In the long run we observe a general decrease of the regular working hours over 2004-2014. This means that there is an increase in the 35-44 hours bracket between 2004 and 2014 and a decrease in the longer duration categories.
In 2004, 40 percent reported working 44 hours or less per week. This increased dramatically to 59 percent in 2009 and increased again slightly in 2014 to 66 percent. Over the same time period fewer respondents reported working more than 45 hours per week: 61 percent in 2004, 41 percent in 2009 and 34 percent in 2014 (Table 2).
This data also indicates that the number of part-time employees in the industry might be rising since there is an increase in the number working less than 30-34 hours per week. As the game industry is not known as a sector where you can find part time employees, this requires deeper investigation.
Note: We have arranged data here to take advantage of more detailed data in 2009 and 2014, and still manage to compare the outcomes of the three surveys.
Graph 1 illustrates this reduction in actual hours of work in a regular schedule between 2004 and 2014. As discussed above, it highlights a greater concentration of respondents in the shorter durations in 2009 and 2014 when compared to 2004.
To take advantage of the more detailed data collected since 2009, we can also compare the expected hours of work to the actual hours of work. Graph 2 shows that the reduction in the hours of work between 2009 and 2014 has been both in terms of management expectations and actual hours worked. However this graph also shows that developers still tend to work more hours than they are officially expected, though this gap may be smaller in 2014.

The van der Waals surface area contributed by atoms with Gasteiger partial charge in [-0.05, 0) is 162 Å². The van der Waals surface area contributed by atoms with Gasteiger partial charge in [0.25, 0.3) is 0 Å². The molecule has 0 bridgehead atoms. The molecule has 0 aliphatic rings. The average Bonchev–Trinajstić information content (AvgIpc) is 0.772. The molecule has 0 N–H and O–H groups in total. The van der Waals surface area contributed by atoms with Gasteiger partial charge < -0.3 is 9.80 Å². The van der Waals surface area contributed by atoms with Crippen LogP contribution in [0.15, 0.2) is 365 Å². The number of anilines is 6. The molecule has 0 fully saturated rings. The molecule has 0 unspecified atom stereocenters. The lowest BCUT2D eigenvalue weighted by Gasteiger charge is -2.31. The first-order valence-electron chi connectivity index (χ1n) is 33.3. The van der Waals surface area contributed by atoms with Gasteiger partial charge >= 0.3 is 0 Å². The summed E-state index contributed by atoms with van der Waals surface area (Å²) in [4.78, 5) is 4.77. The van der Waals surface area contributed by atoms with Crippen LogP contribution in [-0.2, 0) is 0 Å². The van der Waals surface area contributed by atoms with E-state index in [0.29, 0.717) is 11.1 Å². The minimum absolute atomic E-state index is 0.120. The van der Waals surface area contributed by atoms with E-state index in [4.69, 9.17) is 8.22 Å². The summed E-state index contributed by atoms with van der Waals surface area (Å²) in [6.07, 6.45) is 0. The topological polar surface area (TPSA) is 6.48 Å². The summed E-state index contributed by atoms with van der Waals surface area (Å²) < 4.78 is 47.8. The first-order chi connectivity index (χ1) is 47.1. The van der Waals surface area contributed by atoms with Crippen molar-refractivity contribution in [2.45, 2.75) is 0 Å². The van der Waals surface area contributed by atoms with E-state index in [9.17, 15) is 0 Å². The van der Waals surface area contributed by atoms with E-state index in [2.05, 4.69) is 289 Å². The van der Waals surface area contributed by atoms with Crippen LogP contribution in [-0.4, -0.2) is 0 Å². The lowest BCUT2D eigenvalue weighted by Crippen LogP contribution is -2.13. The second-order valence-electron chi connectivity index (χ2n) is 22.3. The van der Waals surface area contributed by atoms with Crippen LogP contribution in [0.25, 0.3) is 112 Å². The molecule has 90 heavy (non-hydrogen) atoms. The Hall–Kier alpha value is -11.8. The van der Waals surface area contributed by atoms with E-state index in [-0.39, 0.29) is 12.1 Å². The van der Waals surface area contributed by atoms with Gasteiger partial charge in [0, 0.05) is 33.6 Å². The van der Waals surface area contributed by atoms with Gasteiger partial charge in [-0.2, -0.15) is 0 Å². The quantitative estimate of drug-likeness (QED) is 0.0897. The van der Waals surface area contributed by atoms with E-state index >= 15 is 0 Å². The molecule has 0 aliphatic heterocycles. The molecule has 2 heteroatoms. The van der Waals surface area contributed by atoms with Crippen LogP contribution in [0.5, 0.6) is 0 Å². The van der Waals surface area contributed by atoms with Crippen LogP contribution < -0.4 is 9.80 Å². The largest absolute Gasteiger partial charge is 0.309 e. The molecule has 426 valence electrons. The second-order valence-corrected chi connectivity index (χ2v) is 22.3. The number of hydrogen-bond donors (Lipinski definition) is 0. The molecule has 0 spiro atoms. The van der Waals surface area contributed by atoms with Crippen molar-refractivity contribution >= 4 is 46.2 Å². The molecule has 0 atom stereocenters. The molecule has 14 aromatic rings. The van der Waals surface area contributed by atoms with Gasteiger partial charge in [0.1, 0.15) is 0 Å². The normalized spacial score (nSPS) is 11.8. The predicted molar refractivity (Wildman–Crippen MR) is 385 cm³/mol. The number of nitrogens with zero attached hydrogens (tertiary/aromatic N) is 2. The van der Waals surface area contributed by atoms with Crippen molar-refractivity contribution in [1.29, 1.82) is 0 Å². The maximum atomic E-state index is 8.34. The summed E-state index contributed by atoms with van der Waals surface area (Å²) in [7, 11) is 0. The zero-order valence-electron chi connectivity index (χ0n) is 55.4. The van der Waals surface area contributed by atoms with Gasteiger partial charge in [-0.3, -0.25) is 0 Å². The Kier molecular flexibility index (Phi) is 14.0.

For the purpose of the IGDA survey, crunch time was defined as when a team goes into an extended period of work (beyond the regular hours) to meet milestones and deadlines for shipping deliverables. Known as overtime to most people outside of the industry, the use of the word overtime is carefully avoided in the video game industry. Though the phenomenon itself is common to project based environments, the virtually exclusive use of the term crunch in place of overtime is characteristic of this industry.
Crunch time is a threefold notion, as workers can be asked to:
To understand this multi-faceted nature of crunch, we then have to consider how many hours developers work in crunch, how long a period of crunch extends and how many times they crunch over some defined time period (i.e., over the course of a year). We also must acknowledge the variation in crunch practices across studios. In some studios crunch is standard practice, rather than the exception. In some others, it’s nearly banned.
First, the 2009 and 2014 surveys asked a question that allows us to compare the studio practices related to crunch time. As Graph 3 shows, the share of respondents who said that their studios do all that they can to avoid crunch has increased from 37 to 44 percent.
If we combine the first two sets of answers on Graph 3, we get the proportion of respondents who consider the practice of crunch as an exception to the rule in their studio. This has increased from 44 percent to 52 percent over the five year span.
If we combine the last four answers, we get the proportion of respondents who perceive the practice of crunch to be part of the regular schedule of their studio. This has decreased from 56 percent to 48 percent.
These numbers are trending in the right direction, but a high proportion of developers still work at studios where crunch is common and even accepted.
The 2014 survey asked for the first time if respondents had experienced crunch time in the past 2 years. The data show that 21 percent of our respondents have not experienced crunch in 2014. Still, that means that three quarters of the respondents have experienced crunch in the last 2 years, which means it’s still part and parcel of the trade: 19 percent experienced crunch once, 19 percent twice, 42 percent more than twice (Legault & Weststar, 2015:15).
The next question (Graph 4) was also asked for the first time in 2014. Again, we must acknowledge that more than half of the sample considers crunch time as part and parcel of projects or video game development.